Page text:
Replacing Lines, Replacing Halyards, Rigging Inspection, and Rigging Cleaning

The sail down to the Sea of Cortez is quickly approaching. Thankfully the list of projects is shrinking and looks like there should be a green light for making the downwind cruise to La Paz in October.

Looking at my original list there were two categories of items, 1. Critical to the safety of the boat and 2. Things that could use attention when time is available. I knocked off a ton from both lists and this weekend knocked off the last items on the “critical” list – which was replacing lines.

Following the Safety at Sea seminar I decided to expand beyond my personal standing rig inspection and bring out Ray from Rigworks over to do a professional inspection. The result of the inspection is that the rigging is in great condition with no areas of concern and nothing that needs to be monitored (beyond normal day to day monitoring). Was it a waste of money? Nope, having a seasoned professional give me the thumbs up will reduce my anxiety a little bit when the winds kick up.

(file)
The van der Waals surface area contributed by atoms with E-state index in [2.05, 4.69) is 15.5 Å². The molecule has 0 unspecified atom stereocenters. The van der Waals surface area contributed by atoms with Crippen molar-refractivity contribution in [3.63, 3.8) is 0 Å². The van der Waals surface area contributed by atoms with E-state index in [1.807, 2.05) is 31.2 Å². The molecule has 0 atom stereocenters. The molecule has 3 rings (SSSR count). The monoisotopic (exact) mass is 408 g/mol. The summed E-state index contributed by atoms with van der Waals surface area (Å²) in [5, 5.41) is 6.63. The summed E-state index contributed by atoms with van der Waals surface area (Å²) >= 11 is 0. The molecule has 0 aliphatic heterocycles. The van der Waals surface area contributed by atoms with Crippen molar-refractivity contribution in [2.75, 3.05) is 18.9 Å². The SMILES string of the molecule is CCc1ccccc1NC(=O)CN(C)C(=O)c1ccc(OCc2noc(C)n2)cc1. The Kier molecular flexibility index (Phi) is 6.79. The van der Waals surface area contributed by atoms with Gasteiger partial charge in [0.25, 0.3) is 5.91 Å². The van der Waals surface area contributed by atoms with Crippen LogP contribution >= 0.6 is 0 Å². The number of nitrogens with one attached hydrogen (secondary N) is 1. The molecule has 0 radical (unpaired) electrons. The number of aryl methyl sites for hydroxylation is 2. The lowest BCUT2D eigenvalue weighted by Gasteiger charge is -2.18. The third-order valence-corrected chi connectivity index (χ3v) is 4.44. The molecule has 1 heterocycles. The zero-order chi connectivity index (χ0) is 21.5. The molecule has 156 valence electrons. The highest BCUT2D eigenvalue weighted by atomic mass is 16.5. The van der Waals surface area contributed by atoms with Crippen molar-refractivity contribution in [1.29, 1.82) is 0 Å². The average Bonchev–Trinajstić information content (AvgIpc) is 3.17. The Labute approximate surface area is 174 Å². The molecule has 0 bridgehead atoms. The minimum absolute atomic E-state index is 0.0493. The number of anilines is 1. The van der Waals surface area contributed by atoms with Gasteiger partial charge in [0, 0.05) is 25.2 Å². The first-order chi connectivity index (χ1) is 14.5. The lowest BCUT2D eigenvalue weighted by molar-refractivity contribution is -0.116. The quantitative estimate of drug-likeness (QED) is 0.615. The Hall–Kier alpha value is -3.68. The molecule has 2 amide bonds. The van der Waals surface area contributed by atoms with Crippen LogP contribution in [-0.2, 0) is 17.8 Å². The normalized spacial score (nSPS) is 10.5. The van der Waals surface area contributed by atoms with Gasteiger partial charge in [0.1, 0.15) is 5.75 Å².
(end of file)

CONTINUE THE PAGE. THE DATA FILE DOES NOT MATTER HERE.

Since the standing rigging was very dirty from the two years in the working port of Ensenada I had Rig Works send over a couple guys to handle the cleaning.

Quite the climb to the top of the mast to change the Main Halyard

The running rigging was another story…I was flipping the Outhaul and after cleaning the line (and adding a new spice to the end), it disintegrated. This ratcheted up the time frame for looking very closely at all of the running rigging.

Ultimately the decision was to go with safety and I replaced the Outhaul, Mainsheet, Boom Traveler, Jib halyard, Main halyard, and Lazyjack lines. Not cheap, ringing in at about $1,400 but man I would hate to lose the Main half way down the Baja peninsula…

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